"Our church is a Grade I listed building, and it's a
big church with a high nave ceiling; so it was always difficult to
heat. We put up displays in the village so that everyone could
see what we were doing. The villagers were all supportive. It's a
small village with a very small regular congregation. Everybody was
pleased with the result."
The £43,000 project was largely paid for by grants,
and here the church was helped by having an expert in the village,
who is also the diocese of Gloucester's sustainability adviser,
Matt Fulford. He helped the church with the process of applying for
grants, and managed the whole project.
The first step was for the church to understand what
its energy needs were. A Sunday service and a midweek service meant
that the heating was needed only seven hours a week, but the main
energy use was from external floodlighting.
This demand was cut by altering the timing on the
floodlights to go off at 10.30 p.m. instead of midnight, and to be
off completely between May and September. These times and dates
were agreed after consultation with the village, and the change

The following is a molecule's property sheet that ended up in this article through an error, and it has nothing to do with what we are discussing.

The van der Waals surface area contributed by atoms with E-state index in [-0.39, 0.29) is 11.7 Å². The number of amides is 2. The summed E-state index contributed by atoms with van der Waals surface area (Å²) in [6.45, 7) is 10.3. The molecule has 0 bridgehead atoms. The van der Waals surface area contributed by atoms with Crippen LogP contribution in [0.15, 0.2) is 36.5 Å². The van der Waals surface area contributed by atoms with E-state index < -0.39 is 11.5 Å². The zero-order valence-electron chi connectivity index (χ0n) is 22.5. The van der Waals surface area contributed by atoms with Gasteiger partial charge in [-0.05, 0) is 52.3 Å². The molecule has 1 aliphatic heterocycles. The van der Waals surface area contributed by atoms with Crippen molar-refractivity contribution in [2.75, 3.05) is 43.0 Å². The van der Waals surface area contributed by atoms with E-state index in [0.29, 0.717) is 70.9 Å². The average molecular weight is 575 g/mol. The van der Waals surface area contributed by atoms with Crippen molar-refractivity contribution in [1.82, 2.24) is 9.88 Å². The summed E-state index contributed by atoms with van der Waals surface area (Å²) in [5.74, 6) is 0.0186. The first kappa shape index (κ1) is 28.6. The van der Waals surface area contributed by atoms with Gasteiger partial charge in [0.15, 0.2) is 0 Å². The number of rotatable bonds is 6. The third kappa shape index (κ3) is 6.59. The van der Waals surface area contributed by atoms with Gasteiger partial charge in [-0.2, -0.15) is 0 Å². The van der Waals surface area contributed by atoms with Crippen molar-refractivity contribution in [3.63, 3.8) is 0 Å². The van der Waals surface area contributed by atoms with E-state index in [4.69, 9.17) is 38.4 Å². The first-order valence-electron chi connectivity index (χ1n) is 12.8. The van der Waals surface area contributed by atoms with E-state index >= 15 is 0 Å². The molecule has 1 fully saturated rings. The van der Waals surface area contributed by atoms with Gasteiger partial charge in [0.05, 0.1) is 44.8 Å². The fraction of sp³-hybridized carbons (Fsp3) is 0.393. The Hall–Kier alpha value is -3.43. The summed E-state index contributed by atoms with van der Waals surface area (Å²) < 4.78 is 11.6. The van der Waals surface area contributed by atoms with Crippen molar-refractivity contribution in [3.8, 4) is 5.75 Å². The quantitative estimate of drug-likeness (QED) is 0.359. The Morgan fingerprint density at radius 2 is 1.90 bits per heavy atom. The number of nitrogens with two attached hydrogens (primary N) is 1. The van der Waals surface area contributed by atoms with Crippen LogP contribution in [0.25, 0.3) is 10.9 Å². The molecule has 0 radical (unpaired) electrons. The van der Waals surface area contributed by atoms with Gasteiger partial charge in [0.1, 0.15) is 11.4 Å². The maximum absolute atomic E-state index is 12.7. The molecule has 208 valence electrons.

instantly reduced the overall electrical demand by 13 per cent.
The internal lights were then replaced with
energy-efficiency lights, reducing consumption by a further 24 per
The biomass boiler replaced an inefficient oil
boiler, and reduced consumption by another 45 per cent. Twenty-four
solar PV panels were then installed on the roof, feeding back
unwanted energy to the national grid, and these are now generating
about £1200 for the church, providing a positive carbon abatement.
The total result adds up to a zero-carbon church.
The solar panels cannot be seen from below, but only
from the tower. Dr Moore said that this undoubtedly helped in
winning people over to the scheme.
"We are such a small church. It's amazing what God
can do. We have had a lot of interest from other churches, and show
many people around our building, showing them what can be